4 Ways to Cover Up Ugly Apartment Balcony Floors
Many apartment gardeners hate their outdoor floors. Fortunately there are several options for the balcony container gardener when it comes to spicing up the floors of their flower gardens and vegetable gardens.
1. Decking. Decking squares that latch together are probably the best option for apartment balcony gardeners. These decking squares can be placed on any sized apartment balcony. Purchase a set and latch them together according to instructions to cover as much floor space as you’d like. The decking is raised off the balcony floor slightly, which will preserve the integrity of the material below it (that will make your landlord happy!). The decking squares will also make the balcony feel more like a cozy, homey deck than a sterile apartment balcony.
2. Fake grass. You may think that fake grass would look odd on a balcony, but fake (or real) grass can be popular, especially with dog owners. Make sure that the grass is up off the ground. Never let your dog urinate on a patch of grass not above a dog “potty patch,” "porch potty" or something created specifically for pet dogs to eliminate on. You don’t want water, urine or other waste leaking through to your balcony floor.
Fake grass dog potty patches are easy to clean, and some even clean themselves by rinsing themselves with water that then drains off the side of the balcony. These potty patch systems provide an attractive solution for apartment residents. The potty patch will allow you to let your dog out without having to take him or her for a walk every time. It will also help you train your dog to use only grassy areas for elimination. For those of you without dogs, if you choose to put down grass, make sure the material is not directly on the balcony floor. If the balcony gets wet, it will compromise the floor material, whether it is concrete or something else. When any material stays wet on the apartment balcony floor for long periods of time, it will invite pest insects, molds and smells. Install grass correctly so you don’t have a headache later on.
3. Paint. If your apartment management allows you to paint the balcony floor surface, you may want a bright, bold color, or you can get paints that imitate the look of stone or other natural materials.
If you do decide to paint, make sure the paint is appropriate for outdoor floor areas and for the material you're painting on. Always follow the manufacturer’s instructions and be careful to not inhale toxic paint fumes.
4. Outdoor rugs. Outdoor rugs can be expensive, and, unfortunately, they can compromise the floor of your apartment balcony. If the balcony floor stays wet for any period of time, it can damage the floor (this is also why you should keep plant containers off the floor). If your floor is concrete, it may crack if it stays wet during periods of temperature fluctuation (freezing and warmer temperatures). Never glue a carpet to the floor. You may get in trouble with your apartment management for damaging the floor (you do want your deposit back, don’t you?). Outdoor rugs can be appropriate on apartment balconies with awnings. These rugs shouldn’t get wet with rain or snow. Just make sure you don’t spill too much water on them while watering any container plants you may have in your balcony garden (and definitely don’t put plant containers on top of your expensive rug!).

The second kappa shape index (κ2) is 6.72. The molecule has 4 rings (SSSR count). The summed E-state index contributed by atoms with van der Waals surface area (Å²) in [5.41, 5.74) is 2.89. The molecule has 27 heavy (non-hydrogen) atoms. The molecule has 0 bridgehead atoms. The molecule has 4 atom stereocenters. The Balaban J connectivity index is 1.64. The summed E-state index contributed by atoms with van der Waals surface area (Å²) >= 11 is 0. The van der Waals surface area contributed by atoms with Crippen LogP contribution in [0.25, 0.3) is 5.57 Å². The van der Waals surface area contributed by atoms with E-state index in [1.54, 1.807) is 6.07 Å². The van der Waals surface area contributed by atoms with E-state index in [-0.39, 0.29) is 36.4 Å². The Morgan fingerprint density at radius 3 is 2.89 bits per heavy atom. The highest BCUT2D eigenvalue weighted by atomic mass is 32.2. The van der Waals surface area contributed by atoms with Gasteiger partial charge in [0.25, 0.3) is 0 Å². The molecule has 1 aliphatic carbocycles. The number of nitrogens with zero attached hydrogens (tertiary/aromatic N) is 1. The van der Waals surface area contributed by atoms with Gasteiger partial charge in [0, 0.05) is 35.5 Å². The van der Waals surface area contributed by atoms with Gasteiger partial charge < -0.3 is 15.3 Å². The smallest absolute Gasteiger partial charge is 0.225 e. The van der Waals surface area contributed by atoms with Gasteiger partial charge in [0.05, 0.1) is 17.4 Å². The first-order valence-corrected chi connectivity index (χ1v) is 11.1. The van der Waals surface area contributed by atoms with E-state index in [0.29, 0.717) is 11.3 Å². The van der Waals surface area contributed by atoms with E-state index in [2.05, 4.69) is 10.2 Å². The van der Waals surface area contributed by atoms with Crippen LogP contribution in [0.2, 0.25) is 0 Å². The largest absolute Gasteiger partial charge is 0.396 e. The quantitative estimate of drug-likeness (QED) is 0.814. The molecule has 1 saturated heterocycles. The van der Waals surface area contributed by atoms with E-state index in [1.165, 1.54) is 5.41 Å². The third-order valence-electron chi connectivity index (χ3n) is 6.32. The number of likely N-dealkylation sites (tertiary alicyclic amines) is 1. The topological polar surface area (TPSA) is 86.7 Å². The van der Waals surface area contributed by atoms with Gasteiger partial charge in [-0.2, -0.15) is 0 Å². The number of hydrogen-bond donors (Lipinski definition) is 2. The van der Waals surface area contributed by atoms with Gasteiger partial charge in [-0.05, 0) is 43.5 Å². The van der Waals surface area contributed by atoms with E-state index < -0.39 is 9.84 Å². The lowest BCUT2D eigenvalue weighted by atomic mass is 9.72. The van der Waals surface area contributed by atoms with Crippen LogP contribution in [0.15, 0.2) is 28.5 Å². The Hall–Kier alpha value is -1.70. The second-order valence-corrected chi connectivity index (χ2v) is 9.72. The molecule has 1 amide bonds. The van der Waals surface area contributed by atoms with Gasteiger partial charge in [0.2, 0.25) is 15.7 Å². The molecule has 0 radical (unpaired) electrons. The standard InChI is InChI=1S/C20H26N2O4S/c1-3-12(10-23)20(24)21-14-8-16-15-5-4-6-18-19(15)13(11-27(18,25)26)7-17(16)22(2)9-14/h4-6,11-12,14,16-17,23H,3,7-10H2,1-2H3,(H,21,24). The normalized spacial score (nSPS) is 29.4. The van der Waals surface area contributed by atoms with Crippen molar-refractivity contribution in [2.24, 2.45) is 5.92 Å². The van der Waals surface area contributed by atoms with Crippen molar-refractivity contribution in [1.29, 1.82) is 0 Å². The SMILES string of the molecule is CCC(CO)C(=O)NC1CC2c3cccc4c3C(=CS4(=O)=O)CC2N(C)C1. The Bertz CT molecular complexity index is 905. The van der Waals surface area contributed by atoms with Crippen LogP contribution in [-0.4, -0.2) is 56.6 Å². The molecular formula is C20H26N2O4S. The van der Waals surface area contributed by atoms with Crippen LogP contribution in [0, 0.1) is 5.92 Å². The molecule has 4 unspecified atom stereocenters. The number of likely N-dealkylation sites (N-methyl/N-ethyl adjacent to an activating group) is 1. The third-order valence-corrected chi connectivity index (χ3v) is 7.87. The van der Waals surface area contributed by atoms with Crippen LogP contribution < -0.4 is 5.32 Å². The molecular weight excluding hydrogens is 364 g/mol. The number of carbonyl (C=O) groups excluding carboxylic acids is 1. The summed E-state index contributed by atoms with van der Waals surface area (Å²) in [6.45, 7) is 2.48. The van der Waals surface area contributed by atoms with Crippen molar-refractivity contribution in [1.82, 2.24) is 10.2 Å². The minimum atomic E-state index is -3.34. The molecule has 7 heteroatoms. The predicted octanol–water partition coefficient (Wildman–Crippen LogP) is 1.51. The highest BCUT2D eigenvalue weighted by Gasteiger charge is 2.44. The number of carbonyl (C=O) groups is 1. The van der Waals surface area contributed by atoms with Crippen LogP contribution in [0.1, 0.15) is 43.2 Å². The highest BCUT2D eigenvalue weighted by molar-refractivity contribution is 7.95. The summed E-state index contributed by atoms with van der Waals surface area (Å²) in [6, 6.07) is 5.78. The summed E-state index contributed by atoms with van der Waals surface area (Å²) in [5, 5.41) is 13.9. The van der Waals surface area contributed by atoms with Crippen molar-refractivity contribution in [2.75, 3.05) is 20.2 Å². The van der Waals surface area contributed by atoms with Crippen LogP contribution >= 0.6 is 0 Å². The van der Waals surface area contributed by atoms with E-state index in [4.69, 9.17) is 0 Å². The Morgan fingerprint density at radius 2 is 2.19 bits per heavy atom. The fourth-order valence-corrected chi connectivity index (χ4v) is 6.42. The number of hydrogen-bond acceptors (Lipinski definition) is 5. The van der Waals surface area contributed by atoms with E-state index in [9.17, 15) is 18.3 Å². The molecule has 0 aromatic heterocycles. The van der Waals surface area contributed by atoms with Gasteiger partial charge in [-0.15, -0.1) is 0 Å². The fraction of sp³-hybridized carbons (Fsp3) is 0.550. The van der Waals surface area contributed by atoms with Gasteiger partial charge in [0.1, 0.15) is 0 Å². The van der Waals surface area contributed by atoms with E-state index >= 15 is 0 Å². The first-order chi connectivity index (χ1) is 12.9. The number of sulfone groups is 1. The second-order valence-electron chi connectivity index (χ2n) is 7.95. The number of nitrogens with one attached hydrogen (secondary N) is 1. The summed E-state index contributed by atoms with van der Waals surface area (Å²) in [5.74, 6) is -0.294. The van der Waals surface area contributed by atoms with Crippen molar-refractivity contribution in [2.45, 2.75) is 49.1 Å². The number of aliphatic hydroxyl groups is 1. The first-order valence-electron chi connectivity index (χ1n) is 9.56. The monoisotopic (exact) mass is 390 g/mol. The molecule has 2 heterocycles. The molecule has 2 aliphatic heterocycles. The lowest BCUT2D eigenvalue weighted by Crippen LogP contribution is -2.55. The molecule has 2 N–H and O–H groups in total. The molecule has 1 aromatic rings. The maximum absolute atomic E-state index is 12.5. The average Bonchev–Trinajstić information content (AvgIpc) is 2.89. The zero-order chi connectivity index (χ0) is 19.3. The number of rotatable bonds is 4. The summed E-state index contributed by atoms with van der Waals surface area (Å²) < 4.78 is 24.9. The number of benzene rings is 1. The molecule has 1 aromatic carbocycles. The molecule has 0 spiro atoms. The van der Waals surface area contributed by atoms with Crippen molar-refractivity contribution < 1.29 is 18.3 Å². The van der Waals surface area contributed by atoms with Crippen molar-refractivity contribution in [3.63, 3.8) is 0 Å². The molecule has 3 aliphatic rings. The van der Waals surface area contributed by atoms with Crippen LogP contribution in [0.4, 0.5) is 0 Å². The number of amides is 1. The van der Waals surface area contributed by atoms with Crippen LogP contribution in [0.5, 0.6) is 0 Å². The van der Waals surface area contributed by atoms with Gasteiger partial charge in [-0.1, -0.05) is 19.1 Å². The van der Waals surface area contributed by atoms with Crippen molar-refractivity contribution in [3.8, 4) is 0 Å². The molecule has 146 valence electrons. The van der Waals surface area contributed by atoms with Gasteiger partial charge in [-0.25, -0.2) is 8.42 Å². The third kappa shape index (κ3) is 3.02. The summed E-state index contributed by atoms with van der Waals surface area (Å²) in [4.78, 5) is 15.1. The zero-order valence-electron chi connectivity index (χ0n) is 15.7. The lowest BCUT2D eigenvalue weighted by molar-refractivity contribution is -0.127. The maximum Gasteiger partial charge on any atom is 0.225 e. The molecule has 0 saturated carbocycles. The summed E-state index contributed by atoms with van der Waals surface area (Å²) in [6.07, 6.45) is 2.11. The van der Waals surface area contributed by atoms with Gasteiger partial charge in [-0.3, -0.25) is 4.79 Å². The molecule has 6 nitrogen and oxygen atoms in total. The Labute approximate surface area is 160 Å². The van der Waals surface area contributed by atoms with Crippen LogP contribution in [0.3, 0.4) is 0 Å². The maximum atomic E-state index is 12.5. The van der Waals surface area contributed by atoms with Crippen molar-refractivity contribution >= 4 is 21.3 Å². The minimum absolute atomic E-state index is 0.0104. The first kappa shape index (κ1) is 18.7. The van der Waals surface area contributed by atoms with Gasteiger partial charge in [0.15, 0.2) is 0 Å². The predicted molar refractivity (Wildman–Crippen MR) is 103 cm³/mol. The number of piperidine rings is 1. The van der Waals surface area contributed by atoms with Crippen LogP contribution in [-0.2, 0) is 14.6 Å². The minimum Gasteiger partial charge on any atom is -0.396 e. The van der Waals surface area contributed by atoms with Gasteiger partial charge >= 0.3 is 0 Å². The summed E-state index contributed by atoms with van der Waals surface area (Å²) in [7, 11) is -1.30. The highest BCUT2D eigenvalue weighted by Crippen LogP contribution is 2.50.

You can choose to leave your apartment balcony floor as-is or choose one of these four options to spice up your home. No matter your choice, you can create a beautiful apartment garden. Just check with management to make sure you are not violating any rules and choose your flooring wisely.
Easy Upgrade Ideas for Your Balcony Flooring
Balconies can often seem like an architectural afterthought. They are usually pretty utilitarian: a wood or concrete floor, and a metal railing. Not really the outdoor living area of your dreams. Upgrading the balcony flooring can be the first step in transforming your space into a real oasis where you enjoy spending time.
Before you add all the furniture, accessories and design elements to your balcony, you need to start with the floor. Flooring plays a really important role in defining the style of a balcony. A cracked concrete slab or splintery wood decking doesn’t really set the Zen vibe you were hoping for, does it? Today, I’m sharing some products and ideas that will get your balcony design headed in the right direction.
Balcony Flooring Ideas – Decking Tiles
Obviously, if your balcony is in poor structural condition then it needs to be replaced. But, if it’s structurally sound and just plain or ugly, then you have a few options. These ideas are also good if you can’t physically alter your balcony, but want to make it look nicer.
Decking tiles are a great choice for a balcony, especially one that looks bad. Instead of building an entire new floor, these tiles are placed on top of the existing surface. It looks like wood decking, brick, or even grass, on the top side, but has a plastic grid on the underside. This grid connects the tiles together to form a new floor.
- Runnen Floor Decking Tiles – Available in four options: a solid wood (made from acacia), dark grey polypropylene, light grey polypropylene, and a fake grass. The tiles are 11.75″ x 11.75″, and cover 8.72 s.f. per box. The dark and light grey tiles would be great for a more modern balcony design. The wood tiles are arranged in a parquet pattern, so you don’t have as many options in your layout as you would with the grey tiles. Also, be aware that you only get nine pieces in a box, so you’ll need more boxes for your project.
- Bare Decor EZ-Floor Decking Tiles – While more expensive than Ikea’s tile, they are made of solid teak. As long as it’s maintained, solid teak will last a really long time. One box contains ten 12″ x 12″ tiles, that will cover 10 square feet. This option would be a good choice if you plan on having your balcony a long time. Of course, you can always pick it up and move it to a new balcony.